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bhp/Torque





Found this very informative piece of info for those who want to learn!



Originally horsepower was considered to be one unit when a horse could raise, by single pulley, one hundred fifty pounds at a rate of 2.5 mph, or 550 foot pounds per second.

This in energy terms turns out to be 746NM per second, or in electrical terms is 746Watts.
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Mechanical horsepower = torque (in foot-pounds) * RPM / 5252.

The torque output of an internal combustion engine varies with RPM, being zero at very low RPM, rising to a peak level, then falling to zero again at the engines maximum speed. Some engines produce high torque only in a narrow band of output speeds, others have a wider power band. Maximum horsepower is determined by looking at the point on the speed-torque chart where torque*rpm is greatest. This gives you an idea of the maximum power the engine can produce, but to get the full picture you need to look at the power/speed curve to see how the engine will behave in reality.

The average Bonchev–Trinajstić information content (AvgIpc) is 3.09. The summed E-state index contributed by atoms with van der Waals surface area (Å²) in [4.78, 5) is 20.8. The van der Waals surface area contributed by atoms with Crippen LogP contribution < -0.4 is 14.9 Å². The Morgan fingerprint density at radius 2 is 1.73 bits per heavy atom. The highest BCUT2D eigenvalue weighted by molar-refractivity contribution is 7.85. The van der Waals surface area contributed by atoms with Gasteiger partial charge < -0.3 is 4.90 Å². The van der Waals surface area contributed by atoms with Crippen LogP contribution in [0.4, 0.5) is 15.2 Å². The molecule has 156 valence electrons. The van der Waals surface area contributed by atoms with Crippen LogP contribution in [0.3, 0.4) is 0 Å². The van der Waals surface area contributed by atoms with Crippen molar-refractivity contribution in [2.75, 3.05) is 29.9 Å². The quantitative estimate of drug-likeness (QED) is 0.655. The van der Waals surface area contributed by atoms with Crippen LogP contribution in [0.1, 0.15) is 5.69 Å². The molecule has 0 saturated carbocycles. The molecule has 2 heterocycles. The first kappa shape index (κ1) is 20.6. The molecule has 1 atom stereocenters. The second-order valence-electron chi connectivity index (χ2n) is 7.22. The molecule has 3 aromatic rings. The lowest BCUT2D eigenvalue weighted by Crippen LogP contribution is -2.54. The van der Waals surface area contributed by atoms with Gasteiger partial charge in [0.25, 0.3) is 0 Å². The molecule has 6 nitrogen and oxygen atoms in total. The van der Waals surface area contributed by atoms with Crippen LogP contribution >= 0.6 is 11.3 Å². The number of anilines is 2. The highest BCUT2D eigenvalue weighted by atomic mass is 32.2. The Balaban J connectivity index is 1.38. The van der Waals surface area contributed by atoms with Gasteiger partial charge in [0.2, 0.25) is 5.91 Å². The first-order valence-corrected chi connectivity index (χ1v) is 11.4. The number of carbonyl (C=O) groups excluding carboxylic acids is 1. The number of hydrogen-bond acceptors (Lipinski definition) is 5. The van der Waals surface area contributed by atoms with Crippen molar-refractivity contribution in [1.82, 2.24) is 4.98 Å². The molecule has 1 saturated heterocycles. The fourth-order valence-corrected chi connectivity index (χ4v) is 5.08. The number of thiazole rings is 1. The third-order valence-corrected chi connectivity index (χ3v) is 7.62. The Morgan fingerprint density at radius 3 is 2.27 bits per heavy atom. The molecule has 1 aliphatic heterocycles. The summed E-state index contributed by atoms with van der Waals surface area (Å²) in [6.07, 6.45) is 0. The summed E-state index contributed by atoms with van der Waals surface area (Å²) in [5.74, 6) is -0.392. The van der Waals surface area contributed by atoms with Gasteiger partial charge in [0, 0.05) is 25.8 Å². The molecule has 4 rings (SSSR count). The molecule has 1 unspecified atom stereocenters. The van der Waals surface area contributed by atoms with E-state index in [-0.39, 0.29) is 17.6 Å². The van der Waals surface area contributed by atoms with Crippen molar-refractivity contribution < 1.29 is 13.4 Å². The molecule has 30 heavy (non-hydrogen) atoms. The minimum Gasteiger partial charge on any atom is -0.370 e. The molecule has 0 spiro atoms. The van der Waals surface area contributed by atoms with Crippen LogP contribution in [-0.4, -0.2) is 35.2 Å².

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***MAD POST ALERT BELOW***

First, note that there is no such thing as a "torque" engine. Any engine that produces 300 ft-lbf of torque at 3000 rpm has 171 hp at that speed. Regardless of its stroke, bore, displacement, supercharger, etc. Also, any engine that makes 300 ft-lbf of torque at 5000 rpm will produce 286 hp. This is due to the simple relationship between power and torque:

power = (torque * rpm) / 5250

where power is in horsepower, and torque is in ft-lbf. Also note - at 5250 rpm, hp is equal to torque numerically.

Racing engines are designed to produce a lot of torque at high engine speeds, because this will lead to increased horsepower. This engine can then be geared for whatever range of speeds it will normally be driven in.

The biggest problem with production cars is they spend the vast majority of their time under 4000 rpm, and larger engines (like my Mustangs 4.6 l) spend most of their time below 2500 rpm. Another related problem is that due to the direct relationship between power and rpm, the power produced at these low engine speeds is low. So to get more power at common driving engine speeds, you must therefore increase the torque at these lower engine speeds.